Tag: Henry Brooke

Mandatory reconsiderations and the rule of law

When is a reconsideration not a reconsideration?

When the Department for Work and Pensions are reviewing their own decisions.

Mandatory reviews were introduced by the Conservative government to deter people from appealing unfair Department for Work and Pensions decisions. They are not actually genuine reconsiderations. A Freedom of Information (FoI) request has revealed that there is a target set so that decisions in at least 80% of cases are to be upheld in the Department’s favour. That is regardless of the actual details and circumstances of each case under review, and the level accuracy, fairness and rationale that informed the original decision. This fundamentally removes an opportunity for access to justice and the right to redress for people who are on the end of unfair political decision making processes.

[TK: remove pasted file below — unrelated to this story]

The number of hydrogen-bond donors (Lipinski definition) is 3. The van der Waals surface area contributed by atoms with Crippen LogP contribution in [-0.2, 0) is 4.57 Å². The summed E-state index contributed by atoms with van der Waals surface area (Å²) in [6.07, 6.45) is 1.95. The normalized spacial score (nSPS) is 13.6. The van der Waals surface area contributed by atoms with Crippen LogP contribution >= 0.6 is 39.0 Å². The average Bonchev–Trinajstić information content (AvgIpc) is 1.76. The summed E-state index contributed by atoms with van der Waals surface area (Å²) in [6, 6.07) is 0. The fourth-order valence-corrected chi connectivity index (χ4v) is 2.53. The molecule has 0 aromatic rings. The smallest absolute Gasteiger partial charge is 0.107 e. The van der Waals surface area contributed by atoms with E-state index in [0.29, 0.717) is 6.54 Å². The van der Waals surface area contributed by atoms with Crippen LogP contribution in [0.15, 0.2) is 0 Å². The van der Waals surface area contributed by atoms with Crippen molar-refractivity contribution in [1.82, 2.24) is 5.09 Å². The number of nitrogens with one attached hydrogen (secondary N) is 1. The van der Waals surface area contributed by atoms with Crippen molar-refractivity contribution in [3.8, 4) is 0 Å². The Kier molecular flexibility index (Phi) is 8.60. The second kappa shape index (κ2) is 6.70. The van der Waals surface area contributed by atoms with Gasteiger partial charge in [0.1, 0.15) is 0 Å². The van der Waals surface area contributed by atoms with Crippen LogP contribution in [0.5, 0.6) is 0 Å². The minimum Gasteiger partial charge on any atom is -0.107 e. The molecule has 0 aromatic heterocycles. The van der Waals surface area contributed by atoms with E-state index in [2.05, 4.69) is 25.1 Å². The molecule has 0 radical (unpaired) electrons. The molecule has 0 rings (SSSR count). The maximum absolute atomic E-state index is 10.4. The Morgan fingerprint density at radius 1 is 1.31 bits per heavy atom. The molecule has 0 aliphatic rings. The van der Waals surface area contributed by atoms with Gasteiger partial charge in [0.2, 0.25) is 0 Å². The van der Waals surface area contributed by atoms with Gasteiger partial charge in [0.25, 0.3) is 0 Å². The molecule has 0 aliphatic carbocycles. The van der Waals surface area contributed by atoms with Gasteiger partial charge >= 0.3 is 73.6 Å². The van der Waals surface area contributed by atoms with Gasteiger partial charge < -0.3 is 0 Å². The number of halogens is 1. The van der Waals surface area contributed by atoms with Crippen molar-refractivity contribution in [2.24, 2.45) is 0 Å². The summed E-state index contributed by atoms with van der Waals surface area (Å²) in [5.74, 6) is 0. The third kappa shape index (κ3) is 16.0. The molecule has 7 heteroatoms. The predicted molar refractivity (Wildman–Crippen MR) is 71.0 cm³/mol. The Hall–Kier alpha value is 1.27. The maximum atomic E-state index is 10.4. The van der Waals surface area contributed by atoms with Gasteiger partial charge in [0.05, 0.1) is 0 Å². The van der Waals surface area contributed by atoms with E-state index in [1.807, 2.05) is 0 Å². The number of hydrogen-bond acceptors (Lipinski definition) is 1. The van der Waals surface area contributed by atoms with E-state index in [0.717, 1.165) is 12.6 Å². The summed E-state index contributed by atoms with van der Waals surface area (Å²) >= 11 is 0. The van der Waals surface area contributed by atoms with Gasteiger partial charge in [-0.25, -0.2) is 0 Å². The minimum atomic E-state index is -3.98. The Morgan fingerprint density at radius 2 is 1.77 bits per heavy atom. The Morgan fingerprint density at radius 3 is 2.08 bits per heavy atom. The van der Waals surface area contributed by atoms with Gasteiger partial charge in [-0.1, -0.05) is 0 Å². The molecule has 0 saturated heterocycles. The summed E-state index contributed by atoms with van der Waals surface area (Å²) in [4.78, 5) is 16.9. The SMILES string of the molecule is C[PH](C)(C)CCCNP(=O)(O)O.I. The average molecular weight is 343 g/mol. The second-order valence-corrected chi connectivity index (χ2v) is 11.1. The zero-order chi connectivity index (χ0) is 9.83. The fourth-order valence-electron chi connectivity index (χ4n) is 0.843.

“This appears to be an absolutely outrageous interference by the executive with the rule of law.”

Absolutely. I campaigned against the introduction of Mandatory Reconsideration back in 2012/13, precisely because it smacks of despicable political authoritarianism and rigid ideological antiwelfareism.

The FoI response says:

The key measures which are used by the Department for Work and Pensions to monitor Mandatory Reconsideration (MR) Performance are: 
a) 90% to be cleared within target. 
b) 80% of the original decisions are to be upheld. 
The performance measures for April 2016 – March 2017 are: 
% MR Cleared within target = 70.2% 
% MR Original Decision Upheld = 87.5% 

Henry Brooke

Note: This should now be read alongside my next blog on Muddled language, as it appears that the DWP did not mean what it said in answer to the FOI request.

From time to time I have been invited to help seriously disabled people attain their rights after their applications for appropriate benefits have been turned down by agents appointed by the Department of Work and Pensions (DWP).

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